Parents of children with Autism Spectrum Disorder (ASD) face many challenges, but one of the biggest challenges Canadian families face are the long wait times for treatment. In a new study published in the journal JAMA Pediatrics on Monday, researchers have found that eliminating these wait times would be a win-win solution for both families and health care costs. Timely treatment, they found, doesn’t just have long-term benefits for the child, it’s also more cost-effective for taxpayers.
Conducted by Holland Bloorview Kids Rehabilitation Hospital, the Children’s Hospital of Eastern Ontario, and University of Toronto, the study is the first of its kind to analyze the costs behind wait times for the government-funded intensive behavioural intervention (IBI), which provides 20 to 40 hours of therapy to kids with severe autism each week. The researchers found that starting treatment immediately after diagnosis resulted in $53,000 in savings in social services costs for the province for each person with ASD over their lifetime. These social services include income support and other supports for people with developmental disabilities. They also found that removing wait times would save society $267,000 per person with ASD over their lifetime, as the child would have a higher probability of living independently as a result of the early treatment.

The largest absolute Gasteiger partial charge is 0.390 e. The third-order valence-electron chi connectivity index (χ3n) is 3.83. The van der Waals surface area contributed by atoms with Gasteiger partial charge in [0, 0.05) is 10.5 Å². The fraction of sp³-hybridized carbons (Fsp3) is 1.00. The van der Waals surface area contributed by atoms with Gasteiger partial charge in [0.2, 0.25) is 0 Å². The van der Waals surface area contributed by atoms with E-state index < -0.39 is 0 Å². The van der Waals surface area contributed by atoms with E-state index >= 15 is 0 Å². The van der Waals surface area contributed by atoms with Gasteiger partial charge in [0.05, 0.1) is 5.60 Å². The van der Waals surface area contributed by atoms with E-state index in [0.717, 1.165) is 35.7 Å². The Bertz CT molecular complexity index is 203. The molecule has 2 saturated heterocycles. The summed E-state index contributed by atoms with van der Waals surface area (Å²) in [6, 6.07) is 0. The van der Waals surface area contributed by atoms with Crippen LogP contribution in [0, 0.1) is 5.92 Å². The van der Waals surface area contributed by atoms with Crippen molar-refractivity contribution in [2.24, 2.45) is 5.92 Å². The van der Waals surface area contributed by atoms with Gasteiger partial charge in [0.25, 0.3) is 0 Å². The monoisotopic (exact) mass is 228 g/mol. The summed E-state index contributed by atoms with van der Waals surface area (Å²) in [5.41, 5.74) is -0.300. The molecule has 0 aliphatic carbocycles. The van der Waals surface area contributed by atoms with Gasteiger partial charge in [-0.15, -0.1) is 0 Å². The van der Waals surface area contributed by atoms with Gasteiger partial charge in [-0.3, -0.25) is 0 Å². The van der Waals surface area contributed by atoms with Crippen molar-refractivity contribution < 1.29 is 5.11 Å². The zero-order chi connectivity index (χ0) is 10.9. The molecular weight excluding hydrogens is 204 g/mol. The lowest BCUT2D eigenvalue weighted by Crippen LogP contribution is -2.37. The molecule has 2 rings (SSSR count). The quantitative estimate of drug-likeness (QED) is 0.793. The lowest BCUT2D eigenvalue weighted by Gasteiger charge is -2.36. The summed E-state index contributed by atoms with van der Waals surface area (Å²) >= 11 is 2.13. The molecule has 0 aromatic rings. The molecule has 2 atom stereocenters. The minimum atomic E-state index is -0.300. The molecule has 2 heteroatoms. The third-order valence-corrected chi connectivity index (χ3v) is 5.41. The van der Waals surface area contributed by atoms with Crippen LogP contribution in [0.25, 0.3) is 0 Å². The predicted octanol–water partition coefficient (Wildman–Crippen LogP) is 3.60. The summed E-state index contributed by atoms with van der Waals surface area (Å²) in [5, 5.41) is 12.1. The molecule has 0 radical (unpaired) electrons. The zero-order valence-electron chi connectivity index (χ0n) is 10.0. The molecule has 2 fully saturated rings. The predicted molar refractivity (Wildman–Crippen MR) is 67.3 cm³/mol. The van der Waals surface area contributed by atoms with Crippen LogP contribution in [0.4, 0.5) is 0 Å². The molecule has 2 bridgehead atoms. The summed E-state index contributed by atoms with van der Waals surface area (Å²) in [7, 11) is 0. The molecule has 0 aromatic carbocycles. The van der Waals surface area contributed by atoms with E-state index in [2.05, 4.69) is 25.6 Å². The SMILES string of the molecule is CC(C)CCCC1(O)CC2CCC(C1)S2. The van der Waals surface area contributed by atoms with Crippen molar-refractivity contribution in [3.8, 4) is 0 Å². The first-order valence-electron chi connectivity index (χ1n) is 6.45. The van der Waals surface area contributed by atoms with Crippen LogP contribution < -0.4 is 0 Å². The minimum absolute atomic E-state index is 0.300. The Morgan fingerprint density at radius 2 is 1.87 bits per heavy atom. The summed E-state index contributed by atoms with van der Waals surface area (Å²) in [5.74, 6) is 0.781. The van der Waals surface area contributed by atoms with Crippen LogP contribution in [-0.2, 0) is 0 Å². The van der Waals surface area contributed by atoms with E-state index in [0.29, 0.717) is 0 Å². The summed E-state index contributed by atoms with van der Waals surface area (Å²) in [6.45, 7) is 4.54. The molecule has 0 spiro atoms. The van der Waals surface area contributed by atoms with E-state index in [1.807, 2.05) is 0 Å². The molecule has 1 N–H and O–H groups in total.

“This analysis reinforces that investing in timely access to IBI improves outcomes for children with ASD,” says Melanie Penner, senior author of the study and developmental pediatrician at Holland Bloorview Kids Rehabilitation Hospital. “These benefits are in turn shared by governments and society, showing that we all benefit when people with ASD and their families do well.”
The researchers looked at Ontario data from 2012. That year there were 1,700 kids in the province waiting for treatment. The researchers found that if those 1,700 kids had received treatment, it would have saved the province $90.1 million with costs associated to health and social services and $454.4 million with costs that dealt with caregiving, lost wages and productivity loss. While previous research has highlighted the importance of early access to autism interventions, this study factored in the amount of time kids have to wait in order to receive IBI as well as the gains they were expected to make from the treatment.
In June, Michael Coteau, Minister of Children and Youth Services, announced that the Ontario government would be backtracking on the age restriction of five years old and older imposed for IBI treatment, now making it available for kids until they are 18. As part of this program, the government will also be investing $200 million over the next four years in addition to the original $330 million they had proposed over the next five years. An estimated one in 94 Canadian children is living with ASD.
But despite the government extending the age limit to 18, there’s no guarantee kids with ASD will receive the treatment in time, which adds to the frustration for families waiting for ASD services. “It was these experiences that inspired me to do this work,” says Penner. According to the study, the wait time for IBI in Ontario around is about 2.7 years.
“These wait times occur after families have spent months waiting to obtain the ASD diagnosis,” says Penner. “And that adds to the sense of urgency in accessing early intervention.”